Author: Deb Avery | Published on 1 September 2023


Read what a teacher says about this activity:

Writing is not easy. I find that my learners need to be guided in order to produce good quality writing. Using different stages to support them as they write, and giving feedback throughout the task helps them become more confident writers.

Stage 1: Introduce the topic

Use a picture or a text to develop interest in the topic e.g. a picture of a city scene.

Ask: ‘What can you see in this picture’

Allow learners to think on their own and then share their ideas with a partner.

Give learners the topic of the paragraph, e.g. I love my town.

Say: ‘We are going to write a paragraph about this picture. Can you remember what we find in a paragraph?’

Elicit different elements of paragraph writing e.g.

  • topic sentence
  • supporting sentences
  • concluding sentence

Discuss other aspects of the task e.g. what vocabulary, what tenses or punctuation they might use.

Stage 2: Brainstorm ideas

Ask learners to brainstorm ideas that they need to include in the paragraph.

Collect ideas and write them on the board. Help learners to select the best ideas. 

Stage 3: Plan the writing

Put learners into groups of four or five.

Provide an outline for the paragraph e.g. a mind map, writing frame etc.

Say: ‘Work with your group and plan your paragraph. Use the outline to help you.’

Stage 4: Prepare and write draft 

Learners write their first draft individually or in pairs or small groups. 

Say: ‘In your paragraph, remember to use the information from your plan.’

Circulate and assist where necessary.

Stage 5: Feedback and write final text

Learners work with their partner.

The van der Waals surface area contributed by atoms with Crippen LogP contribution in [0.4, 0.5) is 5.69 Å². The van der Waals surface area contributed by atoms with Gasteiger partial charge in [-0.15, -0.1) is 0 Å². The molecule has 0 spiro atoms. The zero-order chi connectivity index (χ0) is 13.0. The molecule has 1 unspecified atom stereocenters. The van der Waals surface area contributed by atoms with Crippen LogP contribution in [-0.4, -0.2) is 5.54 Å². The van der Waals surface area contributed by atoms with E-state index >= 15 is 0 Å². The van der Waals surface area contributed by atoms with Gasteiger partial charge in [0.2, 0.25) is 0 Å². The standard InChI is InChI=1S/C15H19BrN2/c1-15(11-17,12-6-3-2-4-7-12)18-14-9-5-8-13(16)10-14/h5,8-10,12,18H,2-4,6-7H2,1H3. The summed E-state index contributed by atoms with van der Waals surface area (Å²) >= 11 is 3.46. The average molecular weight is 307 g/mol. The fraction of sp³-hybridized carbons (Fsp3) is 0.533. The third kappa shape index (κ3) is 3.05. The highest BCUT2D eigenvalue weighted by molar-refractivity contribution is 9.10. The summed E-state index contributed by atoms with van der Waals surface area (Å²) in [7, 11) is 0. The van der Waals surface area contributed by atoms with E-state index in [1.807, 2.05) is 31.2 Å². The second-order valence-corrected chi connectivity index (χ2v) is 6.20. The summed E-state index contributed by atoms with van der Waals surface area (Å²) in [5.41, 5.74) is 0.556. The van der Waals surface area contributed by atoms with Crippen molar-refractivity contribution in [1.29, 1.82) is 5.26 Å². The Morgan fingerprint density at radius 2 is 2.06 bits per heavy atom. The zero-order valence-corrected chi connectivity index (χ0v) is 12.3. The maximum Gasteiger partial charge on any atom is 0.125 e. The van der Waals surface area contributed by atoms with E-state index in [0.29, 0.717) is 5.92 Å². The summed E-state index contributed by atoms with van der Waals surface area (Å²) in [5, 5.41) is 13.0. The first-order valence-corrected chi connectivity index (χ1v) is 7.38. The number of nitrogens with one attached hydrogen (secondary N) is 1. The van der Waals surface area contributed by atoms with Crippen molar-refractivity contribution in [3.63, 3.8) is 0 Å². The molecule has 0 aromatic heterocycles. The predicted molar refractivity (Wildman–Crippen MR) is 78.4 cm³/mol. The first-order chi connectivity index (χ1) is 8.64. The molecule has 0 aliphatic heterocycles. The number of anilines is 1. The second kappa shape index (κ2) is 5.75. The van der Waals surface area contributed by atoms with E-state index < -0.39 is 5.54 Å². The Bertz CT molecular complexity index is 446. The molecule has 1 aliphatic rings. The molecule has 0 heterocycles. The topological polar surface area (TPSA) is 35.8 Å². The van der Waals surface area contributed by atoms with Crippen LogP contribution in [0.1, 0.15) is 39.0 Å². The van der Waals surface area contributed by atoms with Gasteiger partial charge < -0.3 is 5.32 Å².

Say: ‘Read each other’s texts and say two things you like about it and one thing that could be improved. e.g. it is interesting and has five sentences but it isn’t written neatly.’

It may be helpful to provide a checklist for feedback. e.g. 

  • Is there a title?
  • Is there a topic sentence?
  • Are there paragraphs?
  • Is the tense correct? 
  • Is punctuation correct?

Learners make corrections and write a final draft of their text.

Adapt the activity to different levels by varying the length of the writing tasks. Young learners can write sentences, while older learners can write essays or stories. Support and guide learners at each stage by circulating and talking to the learners.


Brainstorm: To suggest ideas quickly, before then considering them more carefully.

Checklist: a list of all the things that you need to do

Circulate: Move around the classroom to check what learners are doing, and if they need any help.

Concluding sentence: the last sentence in a paragraph

Elicit: How a teacher gets information from learners, e.g. asking questions, prompting.

Feedback: Information about performance.

Mind map: A way of creating and organising ideas about a topic. One central topic is written in a circle and different, related ideas come out from the centre.

Supporting sentences: sentences to develop the main idea presented in the topic sentence.

Topic sentence: a sentence that expresses the main point of a paragraph.

Writing frame: A worksheet that outlines the structure of a specific text type